Part of this is that Google must shut off any ads running on the site so it cannot receive any revenue from Singapore. In addition, the website must publish a notice that lets visitors know about the declaration and be unable to seek any finance for the site for its duration.

Ministers will have a lot more control when it comes to removing or correcting fake statements of fact. However, opinions will not be punished under the proposed law.

Any publishers or platforms that do not comply with the government orders under the law can face a number of punishments, including fines, penalties and even jail time.

Individuals will have to correct any fake news they publish when told to so or they could face fines of up to $50,000 or face five years on prison.

Bots and click farms will also be affected, as anyone found to be using these to spread fake news could fake a $100,000 fine and 10 years in prison.


A number of companies have expressed their concerns over the proposed law, especially as many tech companies have previously said that they do not believe legislation will stop fake news from being spread.

A spokesperson for Google said: "Misinformation is a significant challenge and one that we are working hard to address. We will study the bill to determine our next steps and urge the government to allow for a full and transparent public consultation on the proposed legislation."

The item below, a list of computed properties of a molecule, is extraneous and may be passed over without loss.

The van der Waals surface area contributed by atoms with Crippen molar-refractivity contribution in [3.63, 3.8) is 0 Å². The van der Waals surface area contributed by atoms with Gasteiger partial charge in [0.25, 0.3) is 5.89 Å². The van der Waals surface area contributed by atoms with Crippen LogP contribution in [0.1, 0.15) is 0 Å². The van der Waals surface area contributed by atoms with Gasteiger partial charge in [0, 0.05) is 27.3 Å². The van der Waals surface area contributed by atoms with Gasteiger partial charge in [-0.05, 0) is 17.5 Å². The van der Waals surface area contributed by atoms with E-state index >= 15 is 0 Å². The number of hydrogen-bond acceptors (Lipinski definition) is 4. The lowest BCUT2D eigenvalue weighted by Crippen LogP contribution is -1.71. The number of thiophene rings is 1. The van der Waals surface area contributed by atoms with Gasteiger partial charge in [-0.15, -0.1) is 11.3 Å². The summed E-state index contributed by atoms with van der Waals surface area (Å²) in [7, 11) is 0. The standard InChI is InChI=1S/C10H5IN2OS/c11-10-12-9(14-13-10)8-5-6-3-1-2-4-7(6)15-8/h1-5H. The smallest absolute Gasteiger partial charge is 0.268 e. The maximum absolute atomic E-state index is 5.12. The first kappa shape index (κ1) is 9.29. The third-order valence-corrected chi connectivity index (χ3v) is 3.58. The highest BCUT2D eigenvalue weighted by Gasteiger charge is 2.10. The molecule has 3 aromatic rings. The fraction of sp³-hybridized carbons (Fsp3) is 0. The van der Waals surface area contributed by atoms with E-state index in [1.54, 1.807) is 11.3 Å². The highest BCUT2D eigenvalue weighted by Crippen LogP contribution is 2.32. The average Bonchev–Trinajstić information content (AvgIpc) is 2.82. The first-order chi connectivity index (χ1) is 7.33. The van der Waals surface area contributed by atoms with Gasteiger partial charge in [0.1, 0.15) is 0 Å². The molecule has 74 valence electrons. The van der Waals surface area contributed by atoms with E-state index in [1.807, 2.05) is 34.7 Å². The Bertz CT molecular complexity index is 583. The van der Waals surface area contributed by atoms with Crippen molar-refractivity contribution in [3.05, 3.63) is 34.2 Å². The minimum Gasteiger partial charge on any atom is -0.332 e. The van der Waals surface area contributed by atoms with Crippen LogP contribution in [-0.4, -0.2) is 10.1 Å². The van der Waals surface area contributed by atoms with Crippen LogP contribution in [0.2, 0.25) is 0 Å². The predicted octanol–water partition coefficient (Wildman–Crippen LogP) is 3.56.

Facebook said that it was concerned that aspects of the law mean that the Singapore executive brand will end up with a lot of power to force platforms to remove what they have deemed to be fake, as well as push government notifications.

However, Mark Zuckerberg has recently said that government and regulators need to do more to shape the internet, which is seems that Singapore is attempting to do. Find out more about Zuckerberg’s recent statement below.


Mark Zuckerberg via Faebook

Zuckerberg calls for governments to update internet rules

Mark Zuckerberg, the founder and chief executive of Facebook, has said governments and regulators need a more active role in securing the internet. In an opinion piece written for the Washington Post he said that the rules for the internet need to be updated in order to "preserve what’s best about it".

According to Zuckerberg, new internet regulations are needed in four areas: harmful content, election integrity, privacy and data portability.